Labour Studies Index

Updated: 2021-01-05

Similarity or Variation? Employee Representation and Consultation Approaches amongst Liberal Market Economy Multinationals

Document type Article
Author Bartram, Timothy
Author McDonnell, Anthony
Author Burgess, John
Author Stanton, Pauline
Author Boyle, Brendan
Journal Relations Industrielles / Industrial Relations
Volume 70
Date 2015
ISSN 0034-379X, 1703-8138
Pages 645-670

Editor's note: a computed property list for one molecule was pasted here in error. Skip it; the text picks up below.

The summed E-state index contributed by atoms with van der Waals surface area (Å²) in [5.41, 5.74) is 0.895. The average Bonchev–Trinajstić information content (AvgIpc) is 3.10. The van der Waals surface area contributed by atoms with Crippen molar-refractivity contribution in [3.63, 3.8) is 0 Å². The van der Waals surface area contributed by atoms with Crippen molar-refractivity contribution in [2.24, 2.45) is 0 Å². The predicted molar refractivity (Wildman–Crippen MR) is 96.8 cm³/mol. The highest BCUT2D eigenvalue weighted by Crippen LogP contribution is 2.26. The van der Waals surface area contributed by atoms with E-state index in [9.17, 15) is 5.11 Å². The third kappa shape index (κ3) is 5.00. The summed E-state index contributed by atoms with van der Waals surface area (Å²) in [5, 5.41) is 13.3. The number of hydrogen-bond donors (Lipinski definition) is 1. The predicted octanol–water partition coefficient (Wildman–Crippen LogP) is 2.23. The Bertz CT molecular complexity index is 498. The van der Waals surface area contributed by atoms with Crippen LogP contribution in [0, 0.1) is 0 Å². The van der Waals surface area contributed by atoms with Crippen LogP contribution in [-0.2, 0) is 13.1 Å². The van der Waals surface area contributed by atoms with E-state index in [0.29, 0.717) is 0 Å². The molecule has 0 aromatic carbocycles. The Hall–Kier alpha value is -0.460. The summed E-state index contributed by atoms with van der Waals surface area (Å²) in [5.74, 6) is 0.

This paper engages with the varieties of capitalism literature to investigate the employee representation and consultation approaches of liberal market economy multinational companies (MNCs), specifically Australian, British and US MNCs operating in Australia. While the literature would suggest commonality amongst these MNCs, the paper considers whether the evidence points to similarity or variation amongst liberal market headquartered MNCs. The findings contribute to filling a recognized empirical gap on MNC employment relations practice in Australia and to a better understanding of within category varieties of capitalism similarity and variation. Drawing on survey data from MNCs operating in Australia, the results demonstrated that UK-owned MNCs were the least likely to report collective structures of employee representation. Moreover, it was found that Australian MNCs were the most likely to engage in collective forms of employee representation and made less use of direct consultative mechanisms relative to their British and US counterparts. In spite of the concerted individualization of the employment relations domain over previous decades, Australian MNCs appear to have upheld more long-standing national institutional arrangements with respect to engaging with employees on a collective basis. This varies from British and US MNC approaches which denotes that our results display within category deviation in the variety of capitalism liberal market economy typology. Just as Hall and Soskice described their seminal work on liberal market economy (LME) and coordinated market economy (CME) categories as a “work-in-progress” (2001: 2), we too suggest that Australia’s evolution in the LME category, and more specifically its industrial relations system development, and the consequences for employment relations practices of its domestic MNCs, may be a work-in-progress.